If you took the time to research the whole account of her early days in Genesis, you would discover Rebekah was from nothing short of treacherous family of “used camel salesman” types like her brother Laban – who became a legendary manipulative negotiator, as we will see later in the series. Funny enough, her dad was also quite passive based on the text.

Put Isaac and Rebekah together and I think it is safe to conclude from reading the Word that the natural passivity and weakness in Isaac opened the door to allowing Rebekah, Jacob’s mom, to take over their home. Add to that the fact that she had experience engaging dishonesty and manipulation growing up with a passive dad and her brother Laban back in Mesopotamia. In the end, baby Jake was no match for what his parents patterned in their home.

Pattern One: Favoritism

In Genesis 25:26-34, the Bible records that Jacob capitalized on his twin brother Esau’s impulsiveness and cleverly manipulated his brother to promise away his “special legal standing” (called his “birthright”) in exchange for some stew. Dropped into the text of that story, one verse announced a glaring problem of the pattern in the home that we need to spot in verse 28:

Genesis 25:28 Now Isaac loved Esau, because he had a taste for game, but Rebekah loved Jacob.

Do you see it? It looks like Jacob had a passive dad who focused on “what he liked” in meat, and was hard to get attention from if you weren’t a skilled hunter like Jake’s brother. Isaac had a favorite and Jake wasn’t it.

Don’t overlook the fact that the Bible made clear Isaac loved Esau for “what his child did for him.”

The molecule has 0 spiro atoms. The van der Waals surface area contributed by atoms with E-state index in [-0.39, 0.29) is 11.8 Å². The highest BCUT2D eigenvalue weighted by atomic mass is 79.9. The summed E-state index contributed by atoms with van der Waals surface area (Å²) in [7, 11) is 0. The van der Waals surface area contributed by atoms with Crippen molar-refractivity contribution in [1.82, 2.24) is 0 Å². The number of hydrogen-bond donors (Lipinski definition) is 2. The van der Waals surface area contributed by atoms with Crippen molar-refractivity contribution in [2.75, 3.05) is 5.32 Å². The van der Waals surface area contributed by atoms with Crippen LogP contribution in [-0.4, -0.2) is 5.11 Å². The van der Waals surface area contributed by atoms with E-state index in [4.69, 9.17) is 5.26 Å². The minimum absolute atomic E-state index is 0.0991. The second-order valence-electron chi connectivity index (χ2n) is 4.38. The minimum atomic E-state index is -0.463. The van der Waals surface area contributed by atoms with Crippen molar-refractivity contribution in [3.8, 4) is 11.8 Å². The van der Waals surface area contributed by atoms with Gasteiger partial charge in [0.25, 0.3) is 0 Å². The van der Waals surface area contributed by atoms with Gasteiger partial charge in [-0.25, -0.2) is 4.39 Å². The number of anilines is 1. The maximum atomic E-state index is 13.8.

Now consider that Jake had a brother that was impulsive, driven by his immediate desires (something that seems to have been learned from his dad). Now add the third ingredient: Jake was raised by a manipulative mom who had a special love for him. She knew he was the promised future leader and she knew her husband didn’t have the same warmth for him that she felt.

Everyone wants to believe their momma loves them, but this picture is one of favoritism by both parents… Let’s assume that Rebekah told Jake what God told her about the younger son (him) ending up over the older son (Esau). In an environment where manipulation is rampant, can’t you see how easy it would be to convince yourself that working to bring about what God promised was no vice?

Now skip a stone across Genesis 26 for a moment.

The two big stories of chapter 26 show examples of God’s inordinate blessing on Isaac. A famine came, but God took care of him because of His previous promises to Abraham. Isaac lied to Abimelech (a local ruler) but God looked out for him (26:10) and multiplied his crops one hundredfold (25:12) – not because of his wrong behavior; but in spite of it.

Pattern Two: Inordinate Prosperity in Spite of Actions

Genesis 26 showed that Isaac’s wealth was significant, God-given and undeserved. Jake’s manipulation tendencies, as well as those of his mom, would only get stronger in the face of a huge windfall of cash. Ask any lottery winner or inheritance recipient who ever had manipulative relatives how they “upped their game” after the cash showed up.

Jake and Esau’s inheritance left them with a huge pile of cash and prizes. That brings us to the moment in the series where Jake’s mask fell completely off and his manipulations became crystal clear in Genesis 27.

Perpetrating Fraud by a the bedside of an elderly father (Genesis 27)